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     For several centuries there has been disagreement among botanists about whether there are two distinct genera, Berberis and Mahonia, or just one, Berberis.  Here's the nomenclatural story:

     In 1753 Linnaeus created the Berberis genus; in 1818 Thomas Nuttall created the Mahonia genus.

     In 1849 Asa Gray placed Berberis fendleri, shown elsewhere on this web site, in the Berberis genus and it has remained there.

     In 1859 John Torrey placed the first species below in the Berberis genus, but in 1901 Friedrich Fedde moved it to the Mahonia genus.

     In 1828 John Lindley placed the second species shown below in the Berberis genus, but in 1831 Georg Don moved it to the Mahonia genus.

     The Flora of North America states that although "Mahonia is often recognized in horticultural works,... it is seldom recognized by botanists."  The FNA has eliminated the Mahonia genus and placed all former members in the Berberis genus.

     William Weber's Colorado Flora, Stanley Welsh's Utah Flora, and John Kartesz's The Synthesis of the North American Flora disagree with the FNA, placing one species, Berberis fendleri, in the Berberis genus and the other two species in the Mahonia genus.

     Weber separates the two genera as follows:

     Berberis:  "Leaves simple, deciduous, with marginal teeth or weak spines; stems with branched spines at the base of the leaf clusters; sparingly branched, wand-like shrub".

     Mahonia:  "Leaves compound, evergreen, with stout marginal spines; stems not spiny".

     Welsh separates the two genera as follows:

     Berberis: "Primary leaves modified as spines; foliage leaves simple, aggregated on axillary spurs".

     Mahonia:  "Primary leaves pinnately compound, the leaflets spinose-toothed".

     The name "Mahonia" is for Bernard McMahon, plant nursery owner and friend of Thomas Jefferson.  McMahon was also a friend of Thomas Nuttall who named this genus for him in 1818.  (More biographical information about McMahon.)
    "Berberis" is, according to Weber, from "Berberys", the Arabic name for the fruit.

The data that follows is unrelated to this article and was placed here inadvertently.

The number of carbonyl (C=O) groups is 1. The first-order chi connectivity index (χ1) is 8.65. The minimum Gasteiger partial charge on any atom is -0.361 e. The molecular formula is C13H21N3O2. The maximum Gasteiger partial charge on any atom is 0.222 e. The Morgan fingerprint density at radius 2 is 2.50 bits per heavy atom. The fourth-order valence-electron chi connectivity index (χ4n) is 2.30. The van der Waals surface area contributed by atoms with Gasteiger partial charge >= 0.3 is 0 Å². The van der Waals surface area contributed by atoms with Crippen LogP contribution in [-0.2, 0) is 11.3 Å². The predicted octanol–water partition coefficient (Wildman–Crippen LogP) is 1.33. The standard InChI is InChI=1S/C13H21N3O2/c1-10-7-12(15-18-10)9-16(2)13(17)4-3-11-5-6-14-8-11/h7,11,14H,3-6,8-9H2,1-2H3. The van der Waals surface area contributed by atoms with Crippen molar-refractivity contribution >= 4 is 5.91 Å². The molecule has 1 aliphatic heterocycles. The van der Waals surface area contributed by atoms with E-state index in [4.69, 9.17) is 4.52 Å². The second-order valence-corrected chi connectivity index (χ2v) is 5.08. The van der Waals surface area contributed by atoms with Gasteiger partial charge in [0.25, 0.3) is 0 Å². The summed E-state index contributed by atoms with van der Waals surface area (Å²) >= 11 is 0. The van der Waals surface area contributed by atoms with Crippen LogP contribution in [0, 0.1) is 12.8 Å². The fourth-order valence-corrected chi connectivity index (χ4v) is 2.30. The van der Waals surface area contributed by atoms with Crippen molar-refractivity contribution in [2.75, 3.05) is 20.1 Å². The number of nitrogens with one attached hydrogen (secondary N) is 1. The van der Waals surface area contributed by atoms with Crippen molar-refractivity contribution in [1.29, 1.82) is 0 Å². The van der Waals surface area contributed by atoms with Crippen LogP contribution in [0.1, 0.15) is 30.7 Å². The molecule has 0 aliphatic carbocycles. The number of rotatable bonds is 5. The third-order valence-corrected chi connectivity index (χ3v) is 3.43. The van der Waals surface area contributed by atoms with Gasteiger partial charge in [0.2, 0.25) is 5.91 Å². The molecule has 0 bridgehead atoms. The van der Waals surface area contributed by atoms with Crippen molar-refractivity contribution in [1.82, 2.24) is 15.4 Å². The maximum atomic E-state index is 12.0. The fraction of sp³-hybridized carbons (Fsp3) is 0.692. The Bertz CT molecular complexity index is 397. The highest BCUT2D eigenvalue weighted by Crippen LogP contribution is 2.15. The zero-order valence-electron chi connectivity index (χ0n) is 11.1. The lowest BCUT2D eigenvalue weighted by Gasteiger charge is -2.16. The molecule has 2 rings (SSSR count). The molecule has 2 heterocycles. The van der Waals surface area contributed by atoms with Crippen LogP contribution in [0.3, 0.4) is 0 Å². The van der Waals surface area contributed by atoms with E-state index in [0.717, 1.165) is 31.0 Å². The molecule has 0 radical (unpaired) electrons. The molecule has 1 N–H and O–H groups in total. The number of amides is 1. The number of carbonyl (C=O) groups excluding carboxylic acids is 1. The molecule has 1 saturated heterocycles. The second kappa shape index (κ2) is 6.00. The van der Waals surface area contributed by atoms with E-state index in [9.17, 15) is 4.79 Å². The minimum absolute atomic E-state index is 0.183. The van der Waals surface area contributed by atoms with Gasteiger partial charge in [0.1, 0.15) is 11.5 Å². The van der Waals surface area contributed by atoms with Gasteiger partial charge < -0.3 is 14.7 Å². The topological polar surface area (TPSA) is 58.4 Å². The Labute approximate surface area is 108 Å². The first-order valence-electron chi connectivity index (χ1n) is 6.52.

Mahonia fremontii

Mahonia fremontii (Barberry)
Berberidaceae (Barberry Family)

Semi-desert. Shrublands, woodlands, openings.  Spring.
Canyonlands National Park, Utah, April 14, 2004.

Barberry grows to 10 foot diameter unkempt-appearing bushes that dot the semi-desert sand lands.  It puts on a magnificent flower display, but not all bushes bloom every year.  Fall blooms are not uncommon.  Winter frost-kill is common at our latitude, for Mahonia fremontii prefers warm temperatures throughout the year.

"Fremontii" is for Army General, explorer, and collector John Fremont who inspired many with his adventures in the West.  Fremont discovered this species in 1844 "on the tributaries of the Rio virgin, in southern Utah".  (As quoted in Welsh.)   (More biographical information about Fremont.)

Mahonia fremontii

Mahonia fremontii (Barberry)
Berberidaceae (Barberry Family)

Semi-desert. Shrublands, woodlands, openings.  Spring.
Canyonlands National Park, Utah, April 14, 2004.

Holly-shaped, tough, older evergreen leaves contrast with light green leaves, the new spring growth which starts as dusty purple, turns light green with chlorophyll, and then ages to blue-green.

Mahonia fremontii

Mahonia fremontii

Mahonia fremontii (Barberry)
Berberidaceae (Barberry Family)

Semi-desert. Shrublands, woodlands, openings.  Spring.
Hunter Canyon, Utah, May 3, 2005.

Golden yellow flowers give way to ripening fruit.

Mahonia fremontii

Mahonia fremontii (Barberry)
Berberidaceae (Barberry Family)

Semi-desert. Shrublands, woodlands, openings.  Spring.
Canyonlands National Park, Utah, November 11, 2005.

Fall colors are subdued but quite lovely.

Mahonia repens

Mahonia repensSynonym: Berberis repens.  (Oregon Grape)
Berberidaceae (Barberry Family)

Foothills, montane, subalpine. Woodlands, openings. Spring.
Mesa Verde National Park, near Amphitheater, May 16, 2005.

Although a very small plant, Oregon Grape is conspicuous for many reasons: it often grows alone on warm, barren, rocky hillsides (although it is also at home in moist forests); its holly-like, thick (but brittle) leaves are eye-catching; it is usually evergreen (although the leaves commonly turn red in the fall); its flowers are numerous and bright yellow; its berries are large and blue and yummy.

"Repens" is Latin for "creeping".

Click for a forest view and fall views of Mahonia repens.

Mahonia repens

Mahonia repensSynonym: Berberis repens.  (Oregon Grape)
Berberidaceae (Barberry Family)

Foothills, montane, subalpine. Woodlands, openings. Spring.
Mesa Verde National Park, near Amphitheater, May 16, 2005.

Mahonia repens

Mahonia repensSynonym: Berberis repens.   (Oregon Grape)
Berberidaceae (Barberry Family)

Foothills, montane, subalpine. Woodlands, openings. Spring.
Narraguinnep Natural Area, August 11, 2005.

These berries have several more weeks to ripen to juicy sweetness.

Range map © John Kartesz,
Floristic Synthesis of North America

State Color Key

Species present in state and native
Species present in state and exotic
Species not present in state

County Color Key

Species present and not rare
Species present and rare
Species extirpated (historic)
Species extinct
Species noxious
Species exotic and present
Native species, but adventive in state
Eradicated
Questionable presence

Range map for Mahonia fremontii

Range map for Mahonia repens

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